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Judith Scott Reflection

KatieRose's picture
I found the pieces on Judith Scott to be very interesting. Her story of family/twin connection, life in an institution, and discovery of artistic calling after being removed from the institution was quite compelling. Her relationship with the vocational school reminds me a lot of the structure under which CCW operates. What I find really interesting is that she was in the program for almost 2 years before she started creating the wrap-sculptures, which are now regarded as priceless pieces show-cased all over the world. 
One theme that came up multiple times in the video was significance of presenting something as art that was possibly not regarded as art by its creator. Since Judith Scott was institutionalized and lived with a cognitive disability, many may find it difficult to say for sure that she had a complete grasp of what she was intending to create. While this may be debated in the art field, I think that they stretch this concept too far. As it said in the videos, Judith was the sole starter and finisher of her pieces. This indicates to me that she had a clear idea of when and what she wanted to start, an ability to work on it consistently over a long period of time, and gave a definite signal of when she was finished.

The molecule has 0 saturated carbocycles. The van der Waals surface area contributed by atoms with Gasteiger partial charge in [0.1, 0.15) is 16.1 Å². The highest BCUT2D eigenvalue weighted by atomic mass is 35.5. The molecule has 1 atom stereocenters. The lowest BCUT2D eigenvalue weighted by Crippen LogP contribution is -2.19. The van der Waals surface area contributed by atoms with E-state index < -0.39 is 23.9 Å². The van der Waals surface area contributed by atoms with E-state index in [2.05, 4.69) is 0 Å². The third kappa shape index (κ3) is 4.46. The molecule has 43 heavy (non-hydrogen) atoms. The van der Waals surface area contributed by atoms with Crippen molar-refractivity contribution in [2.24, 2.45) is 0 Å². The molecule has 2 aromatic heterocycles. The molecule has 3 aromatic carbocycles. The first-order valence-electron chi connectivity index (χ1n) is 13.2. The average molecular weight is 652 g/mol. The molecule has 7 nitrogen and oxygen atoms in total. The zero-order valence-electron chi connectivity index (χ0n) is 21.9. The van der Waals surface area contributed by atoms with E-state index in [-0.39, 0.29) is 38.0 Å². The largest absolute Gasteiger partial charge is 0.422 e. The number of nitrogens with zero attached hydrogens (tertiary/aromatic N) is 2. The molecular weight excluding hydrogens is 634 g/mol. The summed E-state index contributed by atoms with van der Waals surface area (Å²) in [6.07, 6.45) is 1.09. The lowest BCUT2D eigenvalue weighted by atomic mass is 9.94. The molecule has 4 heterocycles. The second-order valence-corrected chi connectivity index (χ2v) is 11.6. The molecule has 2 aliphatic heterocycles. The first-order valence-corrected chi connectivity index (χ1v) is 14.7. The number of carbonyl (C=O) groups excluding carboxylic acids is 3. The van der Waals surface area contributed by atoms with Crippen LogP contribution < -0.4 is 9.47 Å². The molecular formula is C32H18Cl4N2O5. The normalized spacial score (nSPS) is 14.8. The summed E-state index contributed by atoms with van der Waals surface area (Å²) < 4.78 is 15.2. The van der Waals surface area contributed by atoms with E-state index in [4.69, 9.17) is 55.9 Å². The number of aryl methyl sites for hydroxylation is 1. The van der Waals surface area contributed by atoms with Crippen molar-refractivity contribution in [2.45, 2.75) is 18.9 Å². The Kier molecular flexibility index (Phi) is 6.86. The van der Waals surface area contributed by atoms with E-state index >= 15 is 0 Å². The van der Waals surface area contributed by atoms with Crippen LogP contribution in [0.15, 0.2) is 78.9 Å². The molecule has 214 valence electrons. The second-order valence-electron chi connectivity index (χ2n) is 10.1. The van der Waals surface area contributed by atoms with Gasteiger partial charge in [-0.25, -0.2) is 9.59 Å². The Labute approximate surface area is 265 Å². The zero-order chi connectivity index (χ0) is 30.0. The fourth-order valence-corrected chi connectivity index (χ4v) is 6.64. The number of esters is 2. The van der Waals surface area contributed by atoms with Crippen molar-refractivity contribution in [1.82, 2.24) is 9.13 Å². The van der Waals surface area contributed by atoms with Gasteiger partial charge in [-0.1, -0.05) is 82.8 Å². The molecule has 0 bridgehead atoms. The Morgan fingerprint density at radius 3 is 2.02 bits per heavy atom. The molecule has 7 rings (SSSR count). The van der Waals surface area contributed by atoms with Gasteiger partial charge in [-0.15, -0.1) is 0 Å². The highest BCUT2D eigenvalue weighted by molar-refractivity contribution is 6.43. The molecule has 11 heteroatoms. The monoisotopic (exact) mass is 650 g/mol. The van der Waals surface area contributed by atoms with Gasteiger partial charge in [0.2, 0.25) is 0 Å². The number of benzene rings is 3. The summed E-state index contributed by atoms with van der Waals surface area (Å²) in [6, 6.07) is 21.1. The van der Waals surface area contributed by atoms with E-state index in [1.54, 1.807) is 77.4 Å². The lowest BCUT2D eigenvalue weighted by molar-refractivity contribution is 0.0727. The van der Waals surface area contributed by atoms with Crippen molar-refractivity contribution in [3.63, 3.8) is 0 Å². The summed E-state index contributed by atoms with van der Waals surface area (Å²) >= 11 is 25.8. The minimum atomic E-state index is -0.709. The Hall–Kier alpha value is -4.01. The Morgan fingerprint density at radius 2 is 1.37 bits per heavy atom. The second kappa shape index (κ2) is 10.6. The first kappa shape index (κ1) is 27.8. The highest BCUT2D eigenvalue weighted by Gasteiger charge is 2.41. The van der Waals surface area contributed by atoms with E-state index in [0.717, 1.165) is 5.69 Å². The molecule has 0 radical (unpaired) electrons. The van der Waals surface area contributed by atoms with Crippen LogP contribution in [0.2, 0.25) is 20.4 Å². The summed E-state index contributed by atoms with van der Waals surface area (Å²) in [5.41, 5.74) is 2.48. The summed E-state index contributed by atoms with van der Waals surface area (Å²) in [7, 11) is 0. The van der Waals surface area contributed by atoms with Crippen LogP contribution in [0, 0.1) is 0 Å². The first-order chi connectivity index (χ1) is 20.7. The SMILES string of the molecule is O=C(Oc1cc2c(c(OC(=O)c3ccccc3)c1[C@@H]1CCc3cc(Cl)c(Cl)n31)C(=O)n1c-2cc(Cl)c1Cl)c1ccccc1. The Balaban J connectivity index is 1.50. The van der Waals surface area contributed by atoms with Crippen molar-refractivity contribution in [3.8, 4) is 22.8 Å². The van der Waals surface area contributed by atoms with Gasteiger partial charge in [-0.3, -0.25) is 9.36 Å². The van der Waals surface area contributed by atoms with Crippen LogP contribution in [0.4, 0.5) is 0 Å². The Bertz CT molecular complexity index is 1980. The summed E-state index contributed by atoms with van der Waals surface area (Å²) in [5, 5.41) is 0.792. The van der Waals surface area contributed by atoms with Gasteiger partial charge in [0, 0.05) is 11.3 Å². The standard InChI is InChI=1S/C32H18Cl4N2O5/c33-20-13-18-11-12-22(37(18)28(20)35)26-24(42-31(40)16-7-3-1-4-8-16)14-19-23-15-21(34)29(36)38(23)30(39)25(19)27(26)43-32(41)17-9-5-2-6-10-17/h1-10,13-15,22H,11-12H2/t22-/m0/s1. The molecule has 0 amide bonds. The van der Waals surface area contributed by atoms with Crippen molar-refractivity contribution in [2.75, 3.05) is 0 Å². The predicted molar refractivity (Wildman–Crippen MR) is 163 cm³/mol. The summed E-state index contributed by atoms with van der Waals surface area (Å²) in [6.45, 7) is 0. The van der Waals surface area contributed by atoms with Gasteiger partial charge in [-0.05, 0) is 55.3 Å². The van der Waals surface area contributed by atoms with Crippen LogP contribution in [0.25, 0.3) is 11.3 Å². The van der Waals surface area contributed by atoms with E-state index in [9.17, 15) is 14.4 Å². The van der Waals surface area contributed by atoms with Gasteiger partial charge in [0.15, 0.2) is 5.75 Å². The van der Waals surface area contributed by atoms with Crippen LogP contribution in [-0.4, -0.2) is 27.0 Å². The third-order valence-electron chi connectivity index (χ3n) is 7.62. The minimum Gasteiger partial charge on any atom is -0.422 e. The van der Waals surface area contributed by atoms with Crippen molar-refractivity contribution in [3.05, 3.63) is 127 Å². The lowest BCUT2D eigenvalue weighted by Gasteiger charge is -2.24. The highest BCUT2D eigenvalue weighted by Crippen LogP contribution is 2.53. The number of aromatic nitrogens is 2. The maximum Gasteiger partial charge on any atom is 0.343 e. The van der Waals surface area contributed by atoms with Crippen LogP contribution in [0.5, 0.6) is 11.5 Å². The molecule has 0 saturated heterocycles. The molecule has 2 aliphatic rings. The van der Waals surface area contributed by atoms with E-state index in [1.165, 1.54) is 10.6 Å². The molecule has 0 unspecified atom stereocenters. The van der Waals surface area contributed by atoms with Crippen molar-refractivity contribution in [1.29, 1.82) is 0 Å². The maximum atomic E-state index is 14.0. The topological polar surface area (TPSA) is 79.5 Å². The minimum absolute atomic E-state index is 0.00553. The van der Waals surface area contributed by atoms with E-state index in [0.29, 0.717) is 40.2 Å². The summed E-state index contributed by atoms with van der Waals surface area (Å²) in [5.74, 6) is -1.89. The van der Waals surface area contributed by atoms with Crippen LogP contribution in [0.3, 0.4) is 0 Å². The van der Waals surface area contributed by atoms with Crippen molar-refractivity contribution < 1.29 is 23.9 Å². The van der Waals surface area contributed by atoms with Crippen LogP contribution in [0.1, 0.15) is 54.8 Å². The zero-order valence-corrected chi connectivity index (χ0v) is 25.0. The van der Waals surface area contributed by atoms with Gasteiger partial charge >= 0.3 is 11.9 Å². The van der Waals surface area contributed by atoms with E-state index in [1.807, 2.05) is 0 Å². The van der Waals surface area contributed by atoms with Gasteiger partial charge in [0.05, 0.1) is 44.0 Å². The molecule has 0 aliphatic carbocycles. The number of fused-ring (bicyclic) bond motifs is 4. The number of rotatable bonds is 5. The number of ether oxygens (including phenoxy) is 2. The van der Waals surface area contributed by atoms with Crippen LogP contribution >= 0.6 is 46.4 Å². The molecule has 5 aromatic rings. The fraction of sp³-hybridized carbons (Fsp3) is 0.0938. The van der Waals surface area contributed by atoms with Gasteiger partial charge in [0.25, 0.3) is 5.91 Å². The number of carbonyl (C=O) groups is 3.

What the art community seemed say about Judith’s ability to recognize her own pieces that she created as art came across as patronizing. If she enjoyed the process of her creations and they gave her an outlet of expression, I believe then that it doesn’t matter what we or she called it, they can be regarded as art. Art, as wikipedia defines, is a “expression of the author’s imaginative or technical skill, intended to be appreciated for their beauty or emotional power”, not something that is determined by the author’s ability to grasp the overall field of “art”. While I am not an art history major, I am sure there are many instances in which famous artists have created something that they claimed not be art just to find it in a gallery or museum anyway. This disregard for the opinion of famous artists on their ability to judge their own pieces is what I find paradoxical for Judith’s case. Since her work, which is the summation of her artistic expression, has many scholars debating the essence of her “art” makes me believe that they have not displayed her for the reasons that her pieces are thought-provoking, beautiful, or expressive, but rather to showcase and debate her differences from her counterparts who create just as abstract, and if I dare say, less interesting, then she has created.